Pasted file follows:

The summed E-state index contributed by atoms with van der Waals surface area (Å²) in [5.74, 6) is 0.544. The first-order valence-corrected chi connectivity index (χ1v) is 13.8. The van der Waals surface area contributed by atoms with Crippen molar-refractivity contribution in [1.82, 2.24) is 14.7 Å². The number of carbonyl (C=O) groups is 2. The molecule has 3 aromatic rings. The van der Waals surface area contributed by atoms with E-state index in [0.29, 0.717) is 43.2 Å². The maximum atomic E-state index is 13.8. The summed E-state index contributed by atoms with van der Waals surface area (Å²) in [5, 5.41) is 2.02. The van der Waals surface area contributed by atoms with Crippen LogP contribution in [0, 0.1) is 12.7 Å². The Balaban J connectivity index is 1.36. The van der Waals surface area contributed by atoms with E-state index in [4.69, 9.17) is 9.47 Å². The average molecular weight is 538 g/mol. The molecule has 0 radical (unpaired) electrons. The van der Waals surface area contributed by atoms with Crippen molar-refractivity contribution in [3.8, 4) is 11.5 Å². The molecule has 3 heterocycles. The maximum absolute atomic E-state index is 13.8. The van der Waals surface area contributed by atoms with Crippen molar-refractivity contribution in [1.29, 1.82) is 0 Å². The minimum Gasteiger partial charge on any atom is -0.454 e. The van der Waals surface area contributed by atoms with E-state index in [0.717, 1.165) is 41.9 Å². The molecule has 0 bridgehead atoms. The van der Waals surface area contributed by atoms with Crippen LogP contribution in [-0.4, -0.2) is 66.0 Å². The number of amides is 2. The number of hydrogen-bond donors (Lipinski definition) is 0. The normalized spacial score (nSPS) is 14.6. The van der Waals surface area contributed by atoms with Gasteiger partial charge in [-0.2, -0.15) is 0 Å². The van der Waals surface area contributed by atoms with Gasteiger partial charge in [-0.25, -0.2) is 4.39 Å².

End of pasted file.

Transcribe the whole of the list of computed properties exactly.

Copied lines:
The summed E-state index contributed by atoms with van der Waals surface area (Å²) in [5.74, 6) is 0.544. The first-order valence-corrected chi connectivity index (χ1v) is 13.8. The van der Waals surface area contributed by atoms with Crippen molar-refractivity contribution in [1.82, 2.24) is 14.7 Å². The number of carbonyl (C=O) groups is 2. The molecule has 3 aromatic rings. The van der Waals surface area contributed by atoms with E-state index in [0.29, 0.717) is 43.2 Å². The maximum atomic E-state index is 13.8. The summed E-state index contributed by atoms with van der Waals surface area (Å²) in [5, 5.41) is 2.02. The van der Waals surface area contributed by atoms with Crippen LogP contribution in [0, 0.1) is 12.7 Å². The Balaban J connectivity index is 1.36. The van der Waals surface area contributed by atoms with E-state index in [4.69, 9.17) is 9.47 Å². The average molecular weight is 538 g/mol. The molecule has 0 radical (unpaired) electrons. The van der Waals surface area contributed by atoms with Crippen molar-refractivity contribution in [3.8, 4) is 11.5 Å². The molecule has 3 heterocycles. The maximum absolute atomic E-state index is 13.8. The van der Waals surface area contributed by atoms with Crippen molar-refractivity contribution in [1.29, 1.82) is 0 Å². The minimum Gasteiger partial charge on any atom is -0.454 e. The van der Waals surface area contributed by atoms with E-state index in [0.717, 1.165) is 41.9 Å². The molecule has 0 bridgehead atoms. The van der Waals surface area contributed by atoms with Crippen LogP contribution in [-0.4, -0.2) is 66.0 Å². The number of amides is 2. The number of hydrogen-bond donors (Lipinski definition) is 0. The normalized spacial score (nSPS) is 14.6. The van der Waals surface area contributed by atoms with Gasteiger partial charge in [-0.2, -0.15) is 0 Å². The van der Waals surface area contributed by atoms with Gasteiger partial charge in [-0.25, -0.2) is 4.39 Å².